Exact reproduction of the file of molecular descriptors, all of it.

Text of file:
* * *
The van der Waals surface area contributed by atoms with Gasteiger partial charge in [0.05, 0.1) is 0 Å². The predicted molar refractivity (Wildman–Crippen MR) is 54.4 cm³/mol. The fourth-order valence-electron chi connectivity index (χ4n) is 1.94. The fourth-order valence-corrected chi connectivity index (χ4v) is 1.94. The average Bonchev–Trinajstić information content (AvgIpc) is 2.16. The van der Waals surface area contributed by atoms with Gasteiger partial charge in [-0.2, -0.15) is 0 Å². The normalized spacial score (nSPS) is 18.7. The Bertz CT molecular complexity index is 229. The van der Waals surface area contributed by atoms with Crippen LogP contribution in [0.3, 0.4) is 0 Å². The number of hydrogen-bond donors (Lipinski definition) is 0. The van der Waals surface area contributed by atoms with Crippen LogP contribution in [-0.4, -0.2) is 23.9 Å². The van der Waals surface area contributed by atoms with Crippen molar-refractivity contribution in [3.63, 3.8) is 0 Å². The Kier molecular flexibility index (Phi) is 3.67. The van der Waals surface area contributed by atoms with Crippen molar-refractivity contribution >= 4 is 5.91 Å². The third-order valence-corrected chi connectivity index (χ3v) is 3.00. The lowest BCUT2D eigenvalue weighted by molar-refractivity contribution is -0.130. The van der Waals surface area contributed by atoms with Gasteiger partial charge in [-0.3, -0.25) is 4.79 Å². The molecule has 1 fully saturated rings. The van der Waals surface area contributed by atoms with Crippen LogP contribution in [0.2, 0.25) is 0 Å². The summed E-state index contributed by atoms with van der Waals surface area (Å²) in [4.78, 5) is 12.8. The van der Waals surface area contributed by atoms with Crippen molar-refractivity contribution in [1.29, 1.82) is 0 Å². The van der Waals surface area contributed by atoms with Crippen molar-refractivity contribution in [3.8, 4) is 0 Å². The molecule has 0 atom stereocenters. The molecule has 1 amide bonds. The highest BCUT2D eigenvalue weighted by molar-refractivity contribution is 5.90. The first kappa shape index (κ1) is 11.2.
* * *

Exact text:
The van der Waals surface area contributed by atoms with Gasteiger partial charge in [0.05, 0.1) is 0 Å². The predicted molar refractivity (Wildman–Crippen MR) is 54.4 cm³/mol. The fourth-order valence-electron chi connectivity index (χ4n) is 1.94. The fourth-order valence-corrected chi connectivity index (χ4v) is 1.94. The average Bonchev–Trinajstić information content (AvgIpc) is 2.16. The van der Waals surface area contributed by atoms with Gasteiger partial charge in [-0.2, -0.15) is 0 Å². The normalized spacial score (nSPS) is 18.7. The Bertz CT molecular complexity index is 229. The van der Waals surface area contributed by atoms with Crippen LogP contribution in [0.3, 0.4) is 0 Å². The number of hydrogen-bond donors (Lipinski definition) is 0. The van der Waals surface area contributed by atoms with Crippen LogP contribution in [-0.4, -0.2) is 23.9 Å². The van der Waals surface area contributed by atoms with Crippen molar-refractivity contribution in [3.63, 3.8) is 0 Å². The Kier molecular flexibility index (Phi) is 3.67. The van der Waals surface area contributed by atoms with Crippen molar-refractivity contribution >= 4 is 5.91 Å². The third-order valence-corrected chi connectivity index (χ3v) is 3.00. The lowest BCUT2D eigenvalue weighted by molar-refractivity contribution is -0.130. The van der Waals surface area contributed by atoms with Gasteiger partial charge in [-0.3, -0.25) is 4.79 Å². The molecule has 1 fully saturated rings. The van der Waals surface area contributed by atoms with Crippen LogP contribution in [0.2, 0.25) is 0 Å². The summed E-state index contributed by atoms with van der Waals surface area (Å²) in [4.78, 5) is 12.8. The van der Waals surface area contributed by atoms with Crippen molar-refractivity contribution in [1.29, 1.82) is 0 Å². The van der Waals surface area contributed by atoms with Crippen molar-refractivity contribution in [3.8, 4) is 0 Å². The molecule has 0 atom stereocenters. The molecule has 1 amide bonds. The highest BCUT2D eigenvalue weighted by molar-refractivity contribution is 5.90. The first kappa shape index (κ1) is 11.2.